Beyond Our Nation's Jobs Problem

by Gerri Willis

A "Now Hiring" sign is seen in front of a McDonald's restaurant in FairOaks, Virginia April 19, 2011Do you remember what you were doing in June 2009 - a little more than two years ago? If you were like me, you were still worried about the economy - looking for some relief. But economists, go figure, actually believe that is the very moment when we left the great recession behind.

Most of us still don't believe the economy has made a big change for the better - according to a recent Gallup poll: 8 in 10 Americans say we're still in recession. And our household incomes tell the same story.

A study by two former Census Bureau officials say these incomes fell more in the two years following the end of recession than during the downturn itself.

They said inflation-adjusted income fell more than six and a half percent - to under $50,000 between June 2009 and June of this year.

During the recession - starting in December 2007 - household incomes fell less than half that! Why the significant drop?

The reports points to two big reasons. First: The hourly pay of employed people has failed to keep up with inflation. Meaning: As the cost of gas and food and other necessities rise, incomes have remained mostly stagnate.

Also: Many who lost their jobs during the recession are taking pay cuts just to get hired again.

One Princeton economist found - those who lost jobs and found work again are making on average 7.5% less now than with their old jobs.

It's no wonder we're feeling a growing anxiety about the economy. Some say Americans aren't capable of the kinds of austerity and self sacrifice that are necessary to turn the economy around.

Truth is we have already sacrificed. What's missing is leadership - President Obama has called for a jobs program that will cost $200,000 per job to implement.

Let's get some real experts in who can come up with real programs that will make a real change.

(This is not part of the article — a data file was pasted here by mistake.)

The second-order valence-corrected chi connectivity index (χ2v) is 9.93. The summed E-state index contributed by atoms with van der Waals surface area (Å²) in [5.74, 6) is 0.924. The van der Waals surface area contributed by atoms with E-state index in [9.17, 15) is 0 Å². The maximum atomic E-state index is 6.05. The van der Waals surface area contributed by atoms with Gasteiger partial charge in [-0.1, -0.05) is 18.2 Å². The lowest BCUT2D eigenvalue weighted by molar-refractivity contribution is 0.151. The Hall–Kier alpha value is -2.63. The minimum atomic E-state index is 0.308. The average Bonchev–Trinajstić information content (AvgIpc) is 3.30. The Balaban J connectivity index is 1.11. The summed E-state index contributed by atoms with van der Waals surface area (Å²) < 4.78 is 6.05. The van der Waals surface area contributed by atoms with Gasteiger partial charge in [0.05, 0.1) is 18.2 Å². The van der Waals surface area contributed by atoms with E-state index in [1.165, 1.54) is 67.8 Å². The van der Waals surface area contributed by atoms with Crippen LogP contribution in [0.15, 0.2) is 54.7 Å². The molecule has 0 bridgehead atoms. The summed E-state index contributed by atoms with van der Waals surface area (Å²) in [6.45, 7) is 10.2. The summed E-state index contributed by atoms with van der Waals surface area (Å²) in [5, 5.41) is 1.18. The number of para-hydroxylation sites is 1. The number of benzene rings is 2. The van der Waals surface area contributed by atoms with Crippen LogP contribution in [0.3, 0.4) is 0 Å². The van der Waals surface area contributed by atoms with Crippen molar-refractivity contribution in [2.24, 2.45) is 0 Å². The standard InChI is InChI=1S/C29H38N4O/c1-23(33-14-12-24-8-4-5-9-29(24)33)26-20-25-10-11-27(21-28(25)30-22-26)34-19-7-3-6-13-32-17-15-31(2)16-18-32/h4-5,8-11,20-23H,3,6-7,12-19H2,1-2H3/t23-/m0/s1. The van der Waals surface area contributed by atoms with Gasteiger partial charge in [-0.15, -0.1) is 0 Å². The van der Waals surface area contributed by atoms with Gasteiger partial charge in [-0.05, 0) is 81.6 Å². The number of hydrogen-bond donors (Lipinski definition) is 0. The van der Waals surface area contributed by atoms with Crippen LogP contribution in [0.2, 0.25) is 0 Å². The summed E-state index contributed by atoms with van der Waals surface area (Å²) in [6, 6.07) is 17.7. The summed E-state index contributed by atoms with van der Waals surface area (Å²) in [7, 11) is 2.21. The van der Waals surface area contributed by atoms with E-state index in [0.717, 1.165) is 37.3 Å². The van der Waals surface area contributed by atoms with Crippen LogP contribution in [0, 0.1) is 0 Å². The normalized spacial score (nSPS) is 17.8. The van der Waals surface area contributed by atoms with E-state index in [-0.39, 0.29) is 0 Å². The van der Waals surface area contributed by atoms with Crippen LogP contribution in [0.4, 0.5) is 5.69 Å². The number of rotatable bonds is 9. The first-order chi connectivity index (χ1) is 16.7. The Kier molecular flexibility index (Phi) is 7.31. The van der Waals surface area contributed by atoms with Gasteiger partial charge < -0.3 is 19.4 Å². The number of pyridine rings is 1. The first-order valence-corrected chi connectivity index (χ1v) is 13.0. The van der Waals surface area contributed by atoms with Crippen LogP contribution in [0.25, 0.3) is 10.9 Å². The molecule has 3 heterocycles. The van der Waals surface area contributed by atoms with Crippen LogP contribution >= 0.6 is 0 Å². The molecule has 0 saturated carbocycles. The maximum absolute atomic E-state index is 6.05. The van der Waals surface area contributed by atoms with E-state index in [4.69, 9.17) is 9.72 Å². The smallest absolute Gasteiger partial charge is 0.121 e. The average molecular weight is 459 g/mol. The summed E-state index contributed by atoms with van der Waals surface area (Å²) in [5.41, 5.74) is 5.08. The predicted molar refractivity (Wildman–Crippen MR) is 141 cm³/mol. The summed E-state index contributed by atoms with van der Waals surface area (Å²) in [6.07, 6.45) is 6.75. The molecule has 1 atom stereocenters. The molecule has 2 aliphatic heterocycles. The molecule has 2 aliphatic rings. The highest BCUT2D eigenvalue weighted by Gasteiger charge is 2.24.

Willis Report Special Investigation

by Gerri Willis

Please join us Friday for a special Willis Report investigation on jobs in America. Where are the jobs? who's hiring and why, also who's not hiring and what's stopping them? Has America entered a new paradigm where high unemployment is the norm or even acceptable - like some European countries. What role is education playing and what, if anything, can (or even should) the federal government do to jump-start the job market? Can we restore America's competitiveness - and is increased immigration really the solution as many economists are suggesting? We'll investigate the story from all angles of public policy, regulation and private enterprise.. right down to what individuals are doing.

Please join us Friday 5pm ET on the Willis Report on the Fox Business Network.

Where are the jobs?

by Gerri Willis

It was the question House Speaker John Boehner posed at the start of his press conference this morning, but, frankly, who isn't asking that question today? The June jobs report isn't just disappointing, it's a disaster. We expected fewer public sector jobs. Much of the spike in government work came from the stimulus spending plus the bloat in public sector hiring of the early 2000s. But the true disappointment is in private sector jobs with just 57,000 new hires in the month.

Now, permabears like Nouriel Roubini are tweeting that the economy could stall by 2012 - which means he believes that the economy could dip again into recession (even though it feels like we never left it). Moreover, economist Mark Zandi predicting this morning that the White House will go for MORE stimulus spending, even though the track record on stimulus spending is poor, if not downright a disaster. And, Zandi should know - his projections and advice are closely followed by the Obama administration.

There is one thing that is working right now: Small business. This week's upbeat numbers from ADP - a payroll processing company - evidence that trend. Policy makers need to turn now to what can be done to encourage that sector. Our one best hope for this economy right now.

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